PP11 Pro Rookie Question - Transparencies.


  • Poser Ambassadors

    Now I change the shader to use the Physical Surface root node.

    Notice it offers a switch to control the map mode and by default it is set to Opacity.

    It renders the same way, not the opposite at all.

    0_1478088566574_upload-194b1424-fd03-4f97-b1a4-9dc467838de9


  • Poser Ambassadors

    If and ONLY if I go out of my way to change how the shader is configured, I can get the opposite.

    Here I changed the TransparencyMode value to Transparency. Now it interprets the map as a Transparency map where white (1) is fully transparent. This is NOT the default, and so it's completely bogus to suggest that SuperFly does the opposite of FireFly. It only does the opposite if you TELL it to do the opposite.

    0_1478088688277_upload-b94a8e2f-ebf2-4593-80cd-1eb44ba7be71


  • Poser Ambassadors

    Oh my - would you look at that? It's FireFly rendering a map backwards, using the same SHADER!

    0_1478088802274_upload-59ad5ee2-d68b-43ec-a113-0dcd331ca79c

    Anyone who has eyes should be able to recognize now that SuperFly and FireFly render opacity maps EXACTLY THE SAME WAY.

    So please, please, PLEASE I'm begging you alll to stop confusing new users with your incorrect understanding of things.


  • Poser Ambassadors

    The Poser Surface root node and the Physical Surface root node are complex composite shaders that do a lot of work for you.

    When you do that work yourself, you're expected to know what you're doing. To reproduce what those other shaders were doing but not using those root nodes, here I've assembled the basic Cycles parts to do the same thing. A Diffuse BSDF and a Transparency BSDF are blended according to the opacity factor of the map using a Mix Closure.

    Learn your nodes people.

    0_1478089155270_upload-b4202b57-b352-442e-8243-4520080548d0


  • Poser Ambassadors

    Finally, I believe this shader setup is partially to blame for people misunderstanding opacity maps.

    If you plug the map INTO a TransparentBsdf, you're now doing something completely different. You're defining the color of light passing though the transparent surface. You're not at all defining where there is transparency and where there is not.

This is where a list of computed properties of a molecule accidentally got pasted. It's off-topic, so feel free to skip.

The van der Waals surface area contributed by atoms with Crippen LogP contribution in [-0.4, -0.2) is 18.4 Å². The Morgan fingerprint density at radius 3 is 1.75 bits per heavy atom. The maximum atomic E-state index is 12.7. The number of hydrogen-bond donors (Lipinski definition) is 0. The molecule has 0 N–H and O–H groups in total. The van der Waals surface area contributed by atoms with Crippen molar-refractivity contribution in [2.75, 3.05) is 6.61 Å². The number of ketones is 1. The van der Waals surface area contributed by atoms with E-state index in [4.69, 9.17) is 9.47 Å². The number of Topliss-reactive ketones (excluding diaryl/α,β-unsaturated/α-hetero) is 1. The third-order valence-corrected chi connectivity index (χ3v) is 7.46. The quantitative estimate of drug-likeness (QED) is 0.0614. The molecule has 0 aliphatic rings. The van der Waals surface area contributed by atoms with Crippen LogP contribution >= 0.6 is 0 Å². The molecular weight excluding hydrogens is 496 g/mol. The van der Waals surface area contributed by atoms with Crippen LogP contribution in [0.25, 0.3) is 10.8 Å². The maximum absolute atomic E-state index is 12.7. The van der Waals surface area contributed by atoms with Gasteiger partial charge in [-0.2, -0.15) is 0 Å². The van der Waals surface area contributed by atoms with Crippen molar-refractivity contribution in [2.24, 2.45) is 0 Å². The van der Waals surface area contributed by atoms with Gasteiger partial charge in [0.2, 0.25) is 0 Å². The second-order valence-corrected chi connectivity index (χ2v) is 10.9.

The result is that it SEEMS to be a reversed transparency map, but given that black produces black here it is obvious this isn't a transparency mapping scenario. Instead it's a transparency COLORING scenario.

    0_1478089399193_upload-b9609eae-7637-4b62-bea8-2a2cd5e57802

    Technically this surface is ENTIRELY transparent. It's just that some of it is 100% white transparent and some of it is 0% black transparent.

    This is not a shader that uses the map to blend a transparent behavior with an opaque behavior. The entire surface is transparent behavior.


  • Poser Ambassadors

    Here's proof that in this shader setup it's all transparent, just colored differently.

    0_1478089594376_upload-863549b9-411d-46d2-ba3e-429ada0676a2


  • Poser Ambassadors

    I forgot to say, look at the name of the input on the TransparentBsdf node. The word is "Color", not "Transparency" nor is it "Opacity".

    That input is for COLOR MAPS -- get it? It defines the color of the transparency, not the fact that it's transparent.



  • @bagginsbill I think there is something wrong with me BB... I completely understood this 100%. Lol!

    Thank you for taking the time to show all the alternate configurations that produce the same result. :)


  • Poser Ambassadors

    @bagginsbill - thank you, that helps clarify the subject for me too & demos are appreciated!



  • @bagginsbill Make that 3 thank you's BB. Your visual representations are always a huge help. ~smile~



  • I'll add a thanks too. It makes things a lot clearer now.



  • As the rookie OP asking the question, I have to thank you for such a complete explanation and mini tutorial! I'll adjust my terminology and use opacity rather than transparency from now. The color map explanation is more than interesting. It's essential to know. To those that didn't do the homework, BSDF stands for Bidirectional Scattering Distribution Function. Correct me if I'm wrong but it means the light will scatter and bounce a different angle which is how all light works. A layman would assume that no two points of a surface are the same (due to location) and there will be a difference in how light bounces, scatters and reflects from each point. That color blender gives extra functionality to the BSDF with respect to the surface.

    I have a model that in Firefly uses a transparency (opacity) map to control what is exposed and it did NOT port over to Superfly. I need to figure out why so I can use these models in Superfly. The Model wearing armor is V4 with a skin overlay. I was amazed and how EZskin3 took care of the missing skin texture. The result of using EZskin on her chest armor gave unfortunate results. I'll run a VERY Fast Mode render and post what I mean. In the end I think I'll have to redo her armor myself if I wish to use it in Superfly. You'll see the C-Cup that is used to cover her

    I did want to reply to own thread and thank Bagginsbill and agree with mr_phoenyxx and caisson. This was completely understandable and very thorough. It also answered questions not asked but would logically come next. Wow! people are commenting as I write this so it's off to Post!!